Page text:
The Gulf of Aqaba (also known in Israel as the Gulf of Eilat) is an important Middle Eastern body of water. The 99 mile long extension of the Red Sea is surrounded by four countries – Jordan, Israel, Egypt, and Saudi Arabia – and houses coral reefs and hundreds of fish and invertebrate species.
Since the marine ecosystem is especially vital to both Jordan and Israel, scientists from both of these countries will be collaborating with scientists from Stanford University to provide detailed oceanographic information that would help Jordanian and Israeli environmental agencies minimize pollution.
Participants in the project say that they are collaborating for the sake of science, peace, and environmental conservation.
According to Stephen Monismith, one of the scientists from Stanford (and the person responsible for the beautiful underwater photo above), “the people involved are interested in international collaboration in science and protecting the place they live. Nothing in the ocean understands political borders.”
The other scientists include Riyad Manasrah (a physical oceanographer at the Marine Science Station in Aqaba) and Tariq Al-Najjar from Jordan, and Amatzia Genin (a professor of ecology at the Hebrew University of Jerusalem) and Hezi Gildor (a physical oceanographer from the Weizmann Institute of Science in Rehovot) from Israel.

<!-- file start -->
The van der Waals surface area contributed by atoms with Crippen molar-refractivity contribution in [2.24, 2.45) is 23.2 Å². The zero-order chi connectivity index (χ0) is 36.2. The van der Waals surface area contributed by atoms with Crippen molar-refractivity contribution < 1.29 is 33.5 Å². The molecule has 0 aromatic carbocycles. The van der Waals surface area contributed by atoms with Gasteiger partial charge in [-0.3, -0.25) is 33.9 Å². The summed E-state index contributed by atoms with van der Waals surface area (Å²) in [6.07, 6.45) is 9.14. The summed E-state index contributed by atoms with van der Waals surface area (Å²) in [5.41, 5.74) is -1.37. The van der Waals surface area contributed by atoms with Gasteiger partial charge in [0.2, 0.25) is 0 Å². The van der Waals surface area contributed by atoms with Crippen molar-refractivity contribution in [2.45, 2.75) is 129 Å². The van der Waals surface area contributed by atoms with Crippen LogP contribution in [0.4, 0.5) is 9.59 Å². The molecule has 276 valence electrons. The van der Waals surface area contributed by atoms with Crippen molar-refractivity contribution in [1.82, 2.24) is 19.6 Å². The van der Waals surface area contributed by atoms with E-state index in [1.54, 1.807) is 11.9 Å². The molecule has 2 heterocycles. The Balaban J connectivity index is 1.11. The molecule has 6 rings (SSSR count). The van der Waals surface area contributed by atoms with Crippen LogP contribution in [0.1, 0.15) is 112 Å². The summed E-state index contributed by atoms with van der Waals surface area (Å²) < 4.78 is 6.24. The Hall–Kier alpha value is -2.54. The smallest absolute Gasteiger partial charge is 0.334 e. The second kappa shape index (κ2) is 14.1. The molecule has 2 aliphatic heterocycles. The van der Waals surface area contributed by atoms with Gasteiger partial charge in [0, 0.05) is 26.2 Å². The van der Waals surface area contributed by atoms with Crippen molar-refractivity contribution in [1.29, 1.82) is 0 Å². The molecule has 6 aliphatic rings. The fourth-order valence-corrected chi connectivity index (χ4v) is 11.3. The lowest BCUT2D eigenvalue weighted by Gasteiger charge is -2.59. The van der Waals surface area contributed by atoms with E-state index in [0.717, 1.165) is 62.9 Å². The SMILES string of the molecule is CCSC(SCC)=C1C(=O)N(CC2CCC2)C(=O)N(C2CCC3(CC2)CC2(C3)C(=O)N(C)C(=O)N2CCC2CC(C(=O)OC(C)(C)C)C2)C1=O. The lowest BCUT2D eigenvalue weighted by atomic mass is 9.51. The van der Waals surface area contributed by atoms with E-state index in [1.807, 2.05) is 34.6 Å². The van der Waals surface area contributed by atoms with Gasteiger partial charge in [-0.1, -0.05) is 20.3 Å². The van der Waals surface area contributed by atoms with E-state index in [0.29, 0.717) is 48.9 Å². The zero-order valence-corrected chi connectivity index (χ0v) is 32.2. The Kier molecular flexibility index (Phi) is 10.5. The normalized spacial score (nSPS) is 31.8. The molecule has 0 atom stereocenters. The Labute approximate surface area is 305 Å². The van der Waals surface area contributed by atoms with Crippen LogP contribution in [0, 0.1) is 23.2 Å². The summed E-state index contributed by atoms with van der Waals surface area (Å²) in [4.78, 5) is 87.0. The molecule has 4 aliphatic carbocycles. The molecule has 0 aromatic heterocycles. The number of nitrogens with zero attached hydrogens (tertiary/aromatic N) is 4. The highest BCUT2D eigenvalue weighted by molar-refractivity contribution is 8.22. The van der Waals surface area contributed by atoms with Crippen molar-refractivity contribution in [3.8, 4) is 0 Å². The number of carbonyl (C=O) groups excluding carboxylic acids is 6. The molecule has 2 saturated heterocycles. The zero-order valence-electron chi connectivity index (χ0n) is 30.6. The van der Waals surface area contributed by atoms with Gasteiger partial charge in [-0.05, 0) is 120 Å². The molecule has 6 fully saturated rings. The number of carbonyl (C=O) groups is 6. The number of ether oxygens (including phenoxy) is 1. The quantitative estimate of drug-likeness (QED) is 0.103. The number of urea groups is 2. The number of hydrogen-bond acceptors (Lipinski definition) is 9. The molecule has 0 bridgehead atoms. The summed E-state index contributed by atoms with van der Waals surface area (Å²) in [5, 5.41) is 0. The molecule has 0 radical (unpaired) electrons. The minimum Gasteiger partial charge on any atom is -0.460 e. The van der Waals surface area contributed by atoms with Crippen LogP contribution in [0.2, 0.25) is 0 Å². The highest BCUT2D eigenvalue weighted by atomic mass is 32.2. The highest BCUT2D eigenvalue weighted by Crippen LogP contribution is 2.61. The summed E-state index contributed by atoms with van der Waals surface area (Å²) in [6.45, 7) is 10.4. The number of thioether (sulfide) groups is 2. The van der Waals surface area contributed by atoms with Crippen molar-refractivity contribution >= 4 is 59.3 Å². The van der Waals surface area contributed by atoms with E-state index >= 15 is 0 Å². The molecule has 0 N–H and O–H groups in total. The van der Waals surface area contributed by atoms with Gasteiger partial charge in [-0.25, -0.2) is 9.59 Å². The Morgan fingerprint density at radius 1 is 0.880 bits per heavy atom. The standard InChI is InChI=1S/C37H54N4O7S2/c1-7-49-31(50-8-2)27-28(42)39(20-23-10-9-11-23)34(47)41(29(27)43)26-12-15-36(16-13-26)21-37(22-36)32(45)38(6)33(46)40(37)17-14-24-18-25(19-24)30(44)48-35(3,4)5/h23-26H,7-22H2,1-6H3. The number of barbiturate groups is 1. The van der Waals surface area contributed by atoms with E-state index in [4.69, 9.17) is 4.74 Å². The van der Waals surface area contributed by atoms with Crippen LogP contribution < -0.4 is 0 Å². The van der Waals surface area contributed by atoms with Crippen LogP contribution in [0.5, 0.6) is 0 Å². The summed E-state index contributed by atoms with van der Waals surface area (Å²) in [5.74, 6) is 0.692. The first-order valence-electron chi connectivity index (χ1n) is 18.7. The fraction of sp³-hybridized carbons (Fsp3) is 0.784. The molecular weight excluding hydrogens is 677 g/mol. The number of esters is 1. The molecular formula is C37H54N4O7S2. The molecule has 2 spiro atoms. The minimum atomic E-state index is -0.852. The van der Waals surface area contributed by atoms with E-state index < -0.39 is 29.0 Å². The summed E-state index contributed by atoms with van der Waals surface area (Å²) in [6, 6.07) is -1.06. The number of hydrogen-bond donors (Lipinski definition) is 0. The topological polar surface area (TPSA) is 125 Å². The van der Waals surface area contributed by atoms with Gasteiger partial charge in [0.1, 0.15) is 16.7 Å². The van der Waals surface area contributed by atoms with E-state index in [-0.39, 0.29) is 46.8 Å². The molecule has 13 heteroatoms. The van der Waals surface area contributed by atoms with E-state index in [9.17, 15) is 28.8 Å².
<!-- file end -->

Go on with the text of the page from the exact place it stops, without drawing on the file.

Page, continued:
The scientists are being funded by a three year grant from the NATO Science for Peace and Security Program – a program which is also currently funding a collaborative water desalination project between Jordan and Israel.
Gildor recounted that “for me, this is the first joint project with colleagues from an Arab country. From my point of view, it has worked very well. We shared the data, we shared the instruments, we did a joint cruise. It was a nice and unique experience to deal with this type of collaboration, and I’m looking forward to continuing it.”
Read more about other border-crossing collaborative projects::